August 2012

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Insidious and Hoe it's Lead me to Possession/Other plane Reflections

TONS OF SPOILERS FOR INSIDIOUS DO NOT READ MORE IF YOU WANT TO AVOID SPOILERS!!!

About two weeks ago my friend and I saw Insidious. We’re completely obsessed with exorcism/possession/devil involved horror movies. Good ones, bad ones, no worth mention: we want to see them all and we have long talks and thoughts about them afterward.

Insidious was one of the good ones. At first glance it looks like it’s going to be Paranormal Activity meets child possession, but the movie strays from that formula into something new and different that the previews didn’t give away before we got to the theater (and that’s saying something because we saw this movie very late in it’s theater life).

Early on, it’s clear there is not something right in the father’s childhood that he or his family has intentionally kept hidden from his wife and children. We were five minutes in and my friend and I we pondering what could be wrong. He’s not real/a ghost: no because too many people have interacted with him who are not family. He’s has a hereditary haunting: no because weird stuff really doesn’t happen around him personally. He’s secretly a physical manifestation of evil in physical form: no because that’s his bio mom and his bio kids and this evil take over probably would have started way earlier since timing hasn’t seemed to be important in the film so far.

Turns out Dad’s an astral projector into the world called “other plane” where apparently lost souls and malevolent spirits chill out together, son has inherited this talent and “gotten lost/trapped” spiritually. These others want control of his body because they envy the corporal apparently and the longer the kid is gone the easier he becomes to possess.

We just started laughing there. How could Grandma have not worried for her grandkids if she had gone through something similar with her own son? Even if she was too worried to mention it when they go married or had children, when the kid falls into a “not comma” that science can’t explain, don’t you pull mom aside and talk to her about some shadowed past? Do you wait three months for things to get desperate? Hell no, you protect yours any way needed!

Ok so child rearing and family loyalty thoughts aside, as a pagan this movie stirs a lot of questions for me I thought I’d just throw out because.

1. Why to “demons” and malevolent spirits always want to possess of physical body? What can we do here that they can’t do there? I know the line is that they envy the living, but why specifically? Why the focus on pain and chaos and how come they can’t achieve these goals as they are?

2. In horror movies do you always view what entities are doing as scary or malevolent? I mean it often escalates to that “evil” vibe, but often these beings seem to start out in ways that I’d consider them just attempting communication? Is there a way to talk to them or to appease them before things escalate?

3. Traditionally I think of our world as the most physical of the worlds, but is there is one that is more material based, would you want to find it and invade it or otherwise alter it? Why or why not.

4. Are our views on demonic possession a reflection of our vanity? That our world is best, most special and that we are somehow envied or chosen? Does this attitude carry over to paganism and your practice?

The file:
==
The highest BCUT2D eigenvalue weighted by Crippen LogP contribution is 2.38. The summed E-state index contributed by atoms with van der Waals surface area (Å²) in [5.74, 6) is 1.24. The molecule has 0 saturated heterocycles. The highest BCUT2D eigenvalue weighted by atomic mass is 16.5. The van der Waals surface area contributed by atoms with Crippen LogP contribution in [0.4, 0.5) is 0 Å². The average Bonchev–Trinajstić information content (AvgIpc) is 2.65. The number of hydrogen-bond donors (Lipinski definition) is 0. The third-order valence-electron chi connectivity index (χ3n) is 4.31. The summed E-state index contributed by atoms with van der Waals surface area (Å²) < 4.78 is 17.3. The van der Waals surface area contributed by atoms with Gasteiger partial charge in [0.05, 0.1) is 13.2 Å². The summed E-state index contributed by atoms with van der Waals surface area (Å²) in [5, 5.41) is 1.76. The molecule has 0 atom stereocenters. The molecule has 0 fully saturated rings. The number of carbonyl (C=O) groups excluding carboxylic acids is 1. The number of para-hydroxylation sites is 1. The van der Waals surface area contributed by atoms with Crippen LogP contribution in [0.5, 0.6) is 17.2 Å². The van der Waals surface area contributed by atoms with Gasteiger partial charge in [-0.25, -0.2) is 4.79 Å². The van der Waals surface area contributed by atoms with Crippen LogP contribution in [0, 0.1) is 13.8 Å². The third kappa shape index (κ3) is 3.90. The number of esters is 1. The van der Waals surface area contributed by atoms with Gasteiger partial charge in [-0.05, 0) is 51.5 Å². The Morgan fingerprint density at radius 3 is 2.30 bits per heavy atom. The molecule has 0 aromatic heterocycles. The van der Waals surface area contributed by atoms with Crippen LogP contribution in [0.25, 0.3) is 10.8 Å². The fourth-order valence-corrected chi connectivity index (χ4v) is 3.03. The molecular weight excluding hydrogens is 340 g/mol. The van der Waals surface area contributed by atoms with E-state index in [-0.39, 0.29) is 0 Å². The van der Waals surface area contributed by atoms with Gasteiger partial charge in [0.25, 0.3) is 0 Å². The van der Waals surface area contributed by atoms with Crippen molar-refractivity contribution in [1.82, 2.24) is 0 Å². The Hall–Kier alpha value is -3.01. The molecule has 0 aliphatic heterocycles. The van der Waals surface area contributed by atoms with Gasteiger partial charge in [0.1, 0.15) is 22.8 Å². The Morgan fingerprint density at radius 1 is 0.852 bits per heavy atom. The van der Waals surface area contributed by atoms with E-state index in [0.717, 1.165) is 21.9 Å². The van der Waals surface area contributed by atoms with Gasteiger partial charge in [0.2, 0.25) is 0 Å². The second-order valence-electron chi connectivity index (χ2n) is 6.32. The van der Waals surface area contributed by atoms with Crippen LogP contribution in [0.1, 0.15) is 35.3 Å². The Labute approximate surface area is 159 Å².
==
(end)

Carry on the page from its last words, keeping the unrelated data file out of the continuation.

5. As pagans we often seek to astral project or to interact with other realms, states of consciousness or beings beyond the physical, what are your goals? What are your preparations/protections? Do you think these beings view or have you ever encountered beings that view our communication as scary and threatening as we view their reaching out?

6. Horror movies often ask the audience to accept that we are both helpless against the supernatural and more powerful than they are for example: in Insidious the family could not banish the spirits or pull their son back while in our world, but once the father entered the other plane he became more powerful than the spirits were there because he was alive, it’s an odd contrast between power and helplessness, especially considering the ending—where does your faith stand on this?

7. Almost all modern day possession movies take the Catholic stance that naming acknowledging evil gives the evil power. They are not to engage demons in conversation while attempting to exorcise it, they are not to ever name the demon by name, they are to ignore supernatural tantrums that happen while trying to force the being out and yet, ultimately they have to attack the being directly to force it out. Pagans generally try to start a conversation and acknowledge the being from the beginning, and proceed differently depending on how things develop. Which way do you lean and why?

8. It seems widely acknowledged that the living have more power than the dead in these movies and that trickery or the living person surrendering power to the dead is how spirits and evil triumph—what do you think? Is the physical more powerful than the immaterial? Is experience and wisdom that many ancestors have if they chose to use it so immaterial in a fight? Why wouldn’t a being that knew it’s realm be more effective than an interloper?

9. With Insidious specifically the “other plane” seemed very like a fairy realm, what additions, subtractions, or rule alteration would those who saw the movie have made to the rules of astral travel and that plane if any?

10. Who here wouldn’t love a movie portraying a person’s struggle through the fairy realm? I mean that movie would be the best and it could be sold as an action/horror/fantasy.

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